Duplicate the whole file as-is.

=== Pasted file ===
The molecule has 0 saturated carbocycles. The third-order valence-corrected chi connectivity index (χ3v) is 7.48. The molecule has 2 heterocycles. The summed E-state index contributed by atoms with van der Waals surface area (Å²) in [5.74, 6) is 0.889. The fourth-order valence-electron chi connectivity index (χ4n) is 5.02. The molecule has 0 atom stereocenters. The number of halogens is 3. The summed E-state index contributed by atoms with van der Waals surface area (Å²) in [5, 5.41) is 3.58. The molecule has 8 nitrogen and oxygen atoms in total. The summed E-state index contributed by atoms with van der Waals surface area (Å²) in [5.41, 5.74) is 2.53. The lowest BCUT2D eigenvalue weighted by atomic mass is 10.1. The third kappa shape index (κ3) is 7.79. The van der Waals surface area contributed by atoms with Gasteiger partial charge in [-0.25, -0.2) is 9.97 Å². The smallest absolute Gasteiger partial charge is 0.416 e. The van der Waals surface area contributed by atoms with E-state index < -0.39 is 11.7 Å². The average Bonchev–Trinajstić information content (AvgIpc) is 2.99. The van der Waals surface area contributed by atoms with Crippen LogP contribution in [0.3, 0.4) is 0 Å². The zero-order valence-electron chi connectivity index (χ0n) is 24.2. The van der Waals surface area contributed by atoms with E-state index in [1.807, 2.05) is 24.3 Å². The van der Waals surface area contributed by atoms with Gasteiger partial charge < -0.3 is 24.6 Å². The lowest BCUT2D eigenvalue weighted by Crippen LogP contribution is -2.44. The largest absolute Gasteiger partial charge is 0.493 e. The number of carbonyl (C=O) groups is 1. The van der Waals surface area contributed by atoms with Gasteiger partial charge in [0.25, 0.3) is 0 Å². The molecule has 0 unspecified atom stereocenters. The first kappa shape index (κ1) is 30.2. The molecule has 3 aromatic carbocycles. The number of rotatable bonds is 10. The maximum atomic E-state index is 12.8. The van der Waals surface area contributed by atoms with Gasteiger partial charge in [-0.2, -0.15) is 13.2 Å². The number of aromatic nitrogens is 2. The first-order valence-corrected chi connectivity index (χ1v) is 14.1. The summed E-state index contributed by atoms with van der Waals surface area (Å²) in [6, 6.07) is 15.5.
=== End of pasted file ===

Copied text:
The molecule has 0 saturated carbocycles. The third-order valence-corrected chi connectivity index (χ3v) is 7.48. The molecule has 2 heterocycles. The summed E-state index contributed by atoms with van der Waals surface area (Å²) in [5.74, 6) is 0.889. The fourth-order valence-electron chi connectivity index (χ4n) is 5.02. The molecule has 0 atom stereocenters. The number of halogens is 3. The summed E-state index contributed by atoms with van der Waals surface area (Å²) in [5, 5.41) is 3.58. The molecule has 8 nitrogen and oxygen atoms in total. The summed E-state index contributed by atoms with van der Waals surface area (Å²) in [5.41, 5.74) is 2.53. The lowest BCUT2D eigenvalue weighted by atomic mass is 10.1. The third kappa shape index (κ3) is 7.79. The van der Waals surface area contributed by atoms with Gasteiger partial charge in [-0.25, -0.2) is 9.97 Å². The smallest absolute Gasteiger partial charge is 0.416 e. The van der Waals surface area contributed by atoms with E-state index < -0.39 is 11.7 Å². The average Bonchev–Trinajstić information content (AvgIpc) is 2.99. The van der Waals surface area contributed by atoms with Crippen LogP contribution in [0.3, 0.4) is 0 Å². The zero-order valence-electron chi connectivity index (χ0n) is 24.2. The van der Waals surface area contributed by atoms with E-state index in [1.807, 2.05) is 24.3 Å². The van der Waals surface area contributed by atoms with Gasteiger partial charge < -0.3 is 24.6 Å². The lowest BCUT2D eigenvalue weighted by Crippen LogP contribution is -2.44. The largest absolute Gasteiger partial charge is 0.493 e. The number of carbonyl (C=O) groups is 1. The van der Waals surface area contributed by atoms with Gasteiger partial charge in [0.25, 0.3) is 0 Å². The molecule has 0 unspecified atom stereocenters. The first kappa shape index (κ1) is 30.2. The molecule has 3 aromatic carbocycles. The number of rotatable bonds is 10. The maximum atomic E-state index is 12.8. The van der Waals surface area contributed by atoms with Gasteiger partial charge in [-0.2, -0.15) is 13.2 Å². The number of aromatic nitrogens is 2. The first-order valence-corrected chi connectivity index (χ1v) is 14.1. The summed E-state index contributed by atoms with van der Waals surface area (Å²) in [6, 6.07) is 15.5.